Bitcoin is a digital currency that was created in the beginning of 2009 after the housing market crash. The asset promises its users low transaction fees and decentralized authority. Being a digital currency, there are no physical Bitcoins. Instead, there is a public ledger in which balances are kept that any user has access to. There is no paper trail, and the currency is not backed by any governments or banks.

Because Bitcoin does not have a federal backing, the price of the asset tends to fluctuate heavily. In 2017, the price of one coin skyrocketed to $20,000. Two years later, it fell to less than half of that amount. In March of 2020, right before the Coronavirus pandemic took the world by surprise, the price was as low as $3,300. Now, in January of 2021, Bitcoin’s price reached an all-time at $41,999. Many believe the currency’s gains are a result of the damaged and uncertain state of the economy.

This significant increase in price has created fortunes for many Bitcoin enthusiasts around the world. One such investor, Stefan Thomas, saw his fortune grow from $140,000 back in 2011 to $220 million. In 2011, the San Francisco CEO and software developer created and posted a video that explained exactly how digital currencies work. A bitcoin enthusiast then awarded him 7,002 Bitcoins. Over the past decade, his investment has appreciated over 157,000 percent, awarding him the title of Bitcoin millionaire. There is one caveat to his fortune, however, and a rather large one at that.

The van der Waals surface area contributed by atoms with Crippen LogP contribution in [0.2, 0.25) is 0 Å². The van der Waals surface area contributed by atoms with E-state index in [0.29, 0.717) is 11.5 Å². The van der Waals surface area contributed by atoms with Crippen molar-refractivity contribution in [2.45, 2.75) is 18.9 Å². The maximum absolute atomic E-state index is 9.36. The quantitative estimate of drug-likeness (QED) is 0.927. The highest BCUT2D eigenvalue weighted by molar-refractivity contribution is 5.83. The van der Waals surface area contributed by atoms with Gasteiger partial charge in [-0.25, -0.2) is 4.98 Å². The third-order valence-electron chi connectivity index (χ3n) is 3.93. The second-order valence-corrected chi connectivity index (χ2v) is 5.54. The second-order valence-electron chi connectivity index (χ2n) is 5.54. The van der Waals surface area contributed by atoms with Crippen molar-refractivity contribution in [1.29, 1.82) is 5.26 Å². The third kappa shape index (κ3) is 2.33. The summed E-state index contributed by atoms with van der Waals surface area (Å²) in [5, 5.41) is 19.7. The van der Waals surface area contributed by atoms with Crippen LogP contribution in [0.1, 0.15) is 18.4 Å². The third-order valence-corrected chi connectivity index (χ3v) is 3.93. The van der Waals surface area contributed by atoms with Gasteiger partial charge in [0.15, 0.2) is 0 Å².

Back when Stefan was gifted his digital currency, he stored it on an IronKey, a USB hard drive with a digital wallet created for holding such assets. While there are better methods of storing cryptocurrencies currently, back then this was one of the only methods. The IronKey gives its user a total of 10 password guesses before it permanently encrypts its contents. Once encrypted, any digital assets inside are lost forever. Also, because Bitcoin is a decentralized system, you hold your assets like you would cash. They are not held with a bank, exchange, or any other institution. Therefore, if you lose it, you lose it. There is no recovery process.

Unfortunately for Stefan, his password has been lost over the years. He has currently used eight of his ten tries in an attempt to access his fortune to no avail. He is left with two tries before his wallet is encrypted forever. However, he is not the only investor in this predicament. In fact, The New York Times estimates that there is around $140 billion worth of Bitcoin locked up in wallets like these that are at risk of being lost forever.

Fortunately, there is one last glimmer of hope for those who are unable to remember their password. According to Stefan, “There is a way to take a scanning electron microscope and take apart the physical chip and literally go into the silicon chip and take away layer by layer, like a few atoms thick, and then read out the actual memory cells. And then with that technique, you should be able to bypass that limit of 10 tries, and then you can have a supercomputer try, you know, billions of passwords per second.” However, this method is highly expensive, and success is not guaranteed. That being said, will this bitcoin billionaire be able to recover his fortune? Or will it be lost forever in the depths of an encrypted crypto wallet?